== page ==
United States Senate Special Election (two years remain on the term)
This special election is to fill the vacancy left by Thad Cochran, who retired due to health issues after serving in the United States Senate for 40 years. After Cochran vacated his seat, Gov. Phil Bryant appointed Cindy Hyde-Smith to serve as the interim Senator. In doing so, Hyde-Smith became the Mississippi’s first ever female Senator.
Prior to being appointed to the U.S. Senate, Hyde-Smith served as Mississippi’s Agriculture Commissioner– a post she held since 2012. One of her major accomplishments as the Agriculture Commissioner was helping reopen the markets in China for American beef exports.
Hyde-Smith, a Brookhaven native, is married and has one child. Hyde-Smith received an endorsement from President Trump and attended a rally with him in Southaven in October 2018.
.@cindyhydesmith has helped me put America First! She’s strong on the Wall, is helping me create Jobs, loves our Vets and fights for our conservative judges…
— Donald J. Trump (@realDonaldTrump) August 23, 2018
…Cindy has voted for our Agenda in the Senate 100% of the time and has my complete and total Endorsement. We need Cindy to win in Mississippi!
— Donald J. Trump (@realDonaldTrump) August 23, 2018
According to FEC reports, as of Oct. 17, 2018 Hyde-Smith has raised $2,768,835.20 and spent $2,194,121.87 in the 2018 election cycle.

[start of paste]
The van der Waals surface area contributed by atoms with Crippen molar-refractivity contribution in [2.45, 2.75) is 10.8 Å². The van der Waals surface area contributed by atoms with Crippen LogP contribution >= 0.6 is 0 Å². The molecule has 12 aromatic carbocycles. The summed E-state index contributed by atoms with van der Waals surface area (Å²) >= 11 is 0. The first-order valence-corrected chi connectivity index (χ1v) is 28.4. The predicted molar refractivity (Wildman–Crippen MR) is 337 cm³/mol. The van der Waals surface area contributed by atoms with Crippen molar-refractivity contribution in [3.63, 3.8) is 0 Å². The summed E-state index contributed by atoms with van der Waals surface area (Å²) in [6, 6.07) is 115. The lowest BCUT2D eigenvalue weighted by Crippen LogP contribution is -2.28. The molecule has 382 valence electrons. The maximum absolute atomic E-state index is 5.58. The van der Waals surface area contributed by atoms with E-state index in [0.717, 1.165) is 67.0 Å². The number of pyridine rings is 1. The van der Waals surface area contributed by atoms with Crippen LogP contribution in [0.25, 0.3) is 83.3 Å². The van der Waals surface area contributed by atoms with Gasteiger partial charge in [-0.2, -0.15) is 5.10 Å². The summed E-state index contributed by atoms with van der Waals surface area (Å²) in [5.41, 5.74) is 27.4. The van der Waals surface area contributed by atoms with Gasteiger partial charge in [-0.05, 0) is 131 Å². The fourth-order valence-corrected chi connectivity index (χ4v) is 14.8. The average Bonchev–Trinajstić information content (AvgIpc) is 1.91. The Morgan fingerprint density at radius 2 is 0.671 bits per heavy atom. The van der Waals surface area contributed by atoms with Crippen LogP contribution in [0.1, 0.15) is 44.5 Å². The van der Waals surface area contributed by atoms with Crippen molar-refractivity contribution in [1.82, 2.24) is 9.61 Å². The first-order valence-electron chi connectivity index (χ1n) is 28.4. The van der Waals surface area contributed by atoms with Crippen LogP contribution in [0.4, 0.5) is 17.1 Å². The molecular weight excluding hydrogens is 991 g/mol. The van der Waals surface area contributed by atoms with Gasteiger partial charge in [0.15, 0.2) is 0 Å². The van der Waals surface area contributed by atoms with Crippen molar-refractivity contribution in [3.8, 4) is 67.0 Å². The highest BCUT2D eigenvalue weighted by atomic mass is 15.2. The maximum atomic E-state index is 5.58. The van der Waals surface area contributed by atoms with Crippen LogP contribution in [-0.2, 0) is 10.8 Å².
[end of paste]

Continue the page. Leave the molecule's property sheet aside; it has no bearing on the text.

Hyde-Smith is facing a tough challenge from Mississippi State Senator and Republican Chris McDaniel and Democrat Mike Espy. Tobey Bartee is also in the race, but is not considered to be a contender in this race.
McDaniel ran against Cochran for the seat in the 2014 Republican Primary, nearly defeating Cochran, loosing in a run-off. McDaniel is a former federal law clerk and attorney. He currently represents the 42nd district of Mississippi’s State Senate.
McDaniel is married and has two children. He’s a native of Ellisville, Mississippi.
According to FEC reports, as of Oct. 17, 2018 McDaniel has raised $527,847.92 and spent $507,816.74 in the 2018 election cycle.
Mike Espy, a former United States Secretary of Agriculture under President Bill Clinton, is the Democrat’s contender for this seat.
Mike Espy served as a Congressman for Mississippi’s 2nd District from 1987-1993 and as the 25th United States Secretary of Agriculture from 1993-1994.
He resigned from his position as Secretary of Agriculture due to allegations that he used his position to receive perks and gifts. He was acquitted of all 30 corruption charges.
President Clinton, upon learning of Espy’s acquittal, released a statement through the White House encouraging him to continue his public service.
“I am heartened that he has, as he said, emerged from this ordeal stronger. I hope that as he moves forward he will continue his notable record of service to the country,” President Clinton said in the 1998 release.
Espy has noted on the campaign trail that he endorsed Republican Haley Barbour for re-election in 2007, citing his leadership and momentum gained from dealing with Hurricane Katrina.
Espy is married and has three children. One of his children played for Ole Miss as a wide receiver with Eli Manning.
According to FEC reports, as of Oct. 17, 2018 Espy has raised $1,867,166.42 and spent $1,240,181.42 in the 2018 election cycle.
In this special election, the candidates will be listed as “non partisan.” If you look at the sample ballot, you’ll notice the Republican and Democrat labels are missing on this election. Additionally, in order to win this seat, the winner must accumulate more than 50% of the vote. If none of the candidates get at least 50% of the vote, a run-off election will be held the Tuesday after Thanksgiving (Nov. 27), featuring the top two candidates.